Phantom Shocks in People with ICD or S-ICD
Why you may never have heard about Phantom Shocks before…
For people receiving ICDs and S-ICDs, there is a huge life adjustment that needs to take place and so many things to process. Having worked in cardiology for many years, we know the level of support people need and the level of support we are able to give, does not balance out.
The education around device implant includes things like…
- Why you need an ICD
- What an ICD does and how it works
- How to take any new medications
- What the side effects are
- How to tell if your device becomes infected
- How not to move your arms
- When you can start to resume normal activities
- When can I go back to work
- What are the rules about driving
The list is actually endless but we chose a few so that we could end the list and crack on
On top of this education, you may have further needs especially emotional and physical rehabilitation. So often healthcare professionals have to prioritise what information they give during the face to face time.
One thing that often get overlooked is phantom shocks, what they are, what causes them and what to do if you think you have been shocked by your device.
What is a Phantom Shock in an ICD or S-ICD?
A phantom shock is exactly what it sounds like. It is when a person with an ICD or S-ICD experiences a sensation that believe was a shock from their device, when actually they have not been shocked at all.
What causes Phantom Shocks?
There is some evidence to suggest that phantom shocks are a symptom of anxiety, depression or not seamlessly adjusting to your new device. Exactly why it happens is still not clear. It may be a reactivation of a memory from the past either when you experienced a shock or from where you have some memory of your device implant surgery.
Which people are more likely to experience Phantom Shocks
Of course anyone with an ICD or S-ICD can experience a phantom shock and some research done in 2019 that found 6.4% of people were experiencing phantom shocks. This research also found that if you have experienced a real shock from your device, you are more likely to then experience a phantom shock at some point in the future. If this has happened to you, there is some good news, the research also found that you are more likely to experience a phantom shock if you are well educated… so maybe you can take a phantom shock as a weird kind of complement.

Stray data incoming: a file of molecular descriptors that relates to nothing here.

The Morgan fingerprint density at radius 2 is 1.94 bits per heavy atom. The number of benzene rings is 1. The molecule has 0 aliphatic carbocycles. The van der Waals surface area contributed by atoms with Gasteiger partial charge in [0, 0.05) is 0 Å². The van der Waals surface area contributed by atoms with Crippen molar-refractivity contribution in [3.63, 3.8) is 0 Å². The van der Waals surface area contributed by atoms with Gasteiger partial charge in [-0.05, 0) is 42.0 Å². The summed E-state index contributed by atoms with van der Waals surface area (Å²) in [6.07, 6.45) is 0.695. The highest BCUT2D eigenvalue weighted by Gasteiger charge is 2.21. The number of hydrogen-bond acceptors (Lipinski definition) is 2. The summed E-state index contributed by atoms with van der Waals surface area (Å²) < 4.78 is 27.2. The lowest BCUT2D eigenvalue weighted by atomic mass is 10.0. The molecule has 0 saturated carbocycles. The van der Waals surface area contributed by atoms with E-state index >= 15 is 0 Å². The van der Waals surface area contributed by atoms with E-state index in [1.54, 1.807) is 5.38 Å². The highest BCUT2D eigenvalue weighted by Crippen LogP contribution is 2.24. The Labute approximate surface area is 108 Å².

You can read that research here if you are interested in learning more 🙂
What is the impact of Phantom Shocks
Phantom shocks can impact a person’s mental health and quality of life, delaying their adjustment to their new device. There are often disruptive practical steps too. Phantom shocks often occur at night and so the person will need to wait until the morning to contact contact their healthcare centre, then a device interrogation will be required to check for real shocks, before providing the person reassurance. There is often an need for additional psychological support if the phantom shocks become more common and disruptive.
How LOIS could help with Phantom Shocks
Whilst some drugs have been shown to help treat phantom shocks we really hope that LOIS will help too. By monitoring your body 24/7 for real ICD shocks, if LOIS is not alerting, you can be confident you have not received a real shock. This will avoid the need to check or call your healthcare provider each time and we hope this simple reassurance will help reduce the impact of phantom shocks on a person’s life.
Want to be the first to know about our progress?
We are amazed (and delighted) that our first clinical trial is nearly done and we edge closer to making a difference to peoples lives. We have spoken to people with ICD’s and their families all through our process to create a wearable that is right for you. If you want to keep updated with our progress, test run one of the devices or be one of the first to get hold of one after our launch then sign up here